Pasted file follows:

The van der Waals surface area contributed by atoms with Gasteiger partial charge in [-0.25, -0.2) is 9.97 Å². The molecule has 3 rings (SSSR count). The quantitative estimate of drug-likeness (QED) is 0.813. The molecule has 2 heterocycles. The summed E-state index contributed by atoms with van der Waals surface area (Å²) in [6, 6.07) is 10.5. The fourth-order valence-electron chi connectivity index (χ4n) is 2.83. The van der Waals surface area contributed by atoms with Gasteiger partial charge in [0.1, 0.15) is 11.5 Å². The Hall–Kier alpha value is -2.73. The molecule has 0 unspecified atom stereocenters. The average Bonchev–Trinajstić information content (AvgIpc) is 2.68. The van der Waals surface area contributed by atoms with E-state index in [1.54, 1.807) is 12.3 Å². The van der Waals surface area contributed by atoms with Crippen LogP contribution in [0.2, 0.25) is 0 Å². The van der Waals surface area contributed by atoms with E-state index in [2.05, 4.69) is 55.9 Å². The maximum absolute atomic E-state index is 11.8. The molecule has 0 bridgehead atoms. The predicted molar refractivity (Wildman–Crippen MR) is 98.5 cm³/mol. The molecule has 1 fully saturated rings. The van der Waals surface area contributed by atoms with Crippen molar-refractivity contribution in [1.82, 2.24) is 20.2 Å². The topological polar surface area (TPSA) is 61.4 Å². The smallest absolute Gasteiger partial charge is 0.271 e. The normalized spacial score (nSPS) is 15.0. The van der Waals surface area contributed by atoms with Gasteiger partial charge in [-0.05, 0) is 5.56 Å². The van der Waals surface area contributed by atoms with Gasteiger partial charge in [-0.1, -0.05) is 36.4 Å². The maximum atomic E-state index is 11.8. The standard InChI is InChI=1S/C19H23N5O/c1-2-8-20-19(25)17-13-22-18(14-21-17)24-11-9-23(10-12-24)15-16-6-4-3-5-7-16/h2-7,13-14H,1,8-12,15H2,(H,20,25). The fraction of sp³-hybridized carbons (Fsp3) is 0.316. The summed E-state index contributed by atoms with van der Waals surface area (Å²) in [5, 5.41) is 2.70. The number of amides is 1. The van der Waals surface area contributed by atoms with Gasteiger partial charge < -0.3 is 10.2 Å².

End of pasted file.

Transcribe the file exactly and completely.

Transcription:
The van der Waals surface area contributed by atoms with Gasteiger partial charge in [-0.25, -0.2) is 9.97 Å². The molecule has 3 rings (SSSR count). The quantitative estimate of drug-likeness (QED) is 0.813. The molecule has 2 heterocycles. The summed E-state index contributed by atoms with van der Waals surface area (Å²) in [6, 6.07) is 10.5. The fourth-order valence-electron chi connectivity index (χ4n) is 2.83. The van der Waals surface area contributed by atoms with Gasteiger partial charge in [0.1, 0.15) is 11.5 Å². The Hall–Kier alpha value is -2.73. The molecule has 0 unspecified atom stereocenters. The average Bonchev–Trinajstić information content (AvgIpc) is 2.68. The van der Waals surface area contributed by atoms with E-state index in [1.54, 1.807) is 12.3 Å². The van der Waals surface area contributed by atoms with Crippen LogP contribution in [0.2, 0.25) is 0 Å². The van der Waals surface area contributed by atoms with E-state index in [2.05, 4.69) is 55.9 Å². The maximum absolute atomic E-state index is 11.8. The molecule has 0 bridgehead atoms. The predicted molar refractivity (Wildman–Crippen MR) is 98.5 cm³/mol. The molecule has 1 fully saturated rings. The van der Waals surface area contributed by atoms with Crippen molar-refractivity contribution in [1.82, 2.24) is 20.2 Å². The topological polar surface area (TPSA) is 61.4 Å². The smallest absolute Gasteiger partial charge is 0.271 e. The normalized spacial score (nSPS) is 15.0. The van der Waals surface area contributed by atoms with Gasteiger partial charge in [-0.05, 0) is 5.56 Å². The van der Waals surface area contributed by atoms with Gasteiger partial charge in [-0.1, -0.05) is 36.4 Å². The maximum atomic E-state index is 11.8. The standard InChI is InChI=1S/C19H23N5O/c1-2-8-20-19(25)17-13-22-18(14-21-17)24-11-9-23(10-12-24)15-16-6-4-3-5-7-16/h2-7,13-14H,1,8-12,15H2,(H,20,25). The fraction of sp³-hybridized carbons (Fsp3) is 0.316. The summed E-state index contributed by atoms with van der Waals surface area (Å²) in [5, 5.41) is 2.70. The number of amides is 1. The van der Waals surface area contributed by atoms with Gasteiger partial charge < -0.3 is 10.2 Å².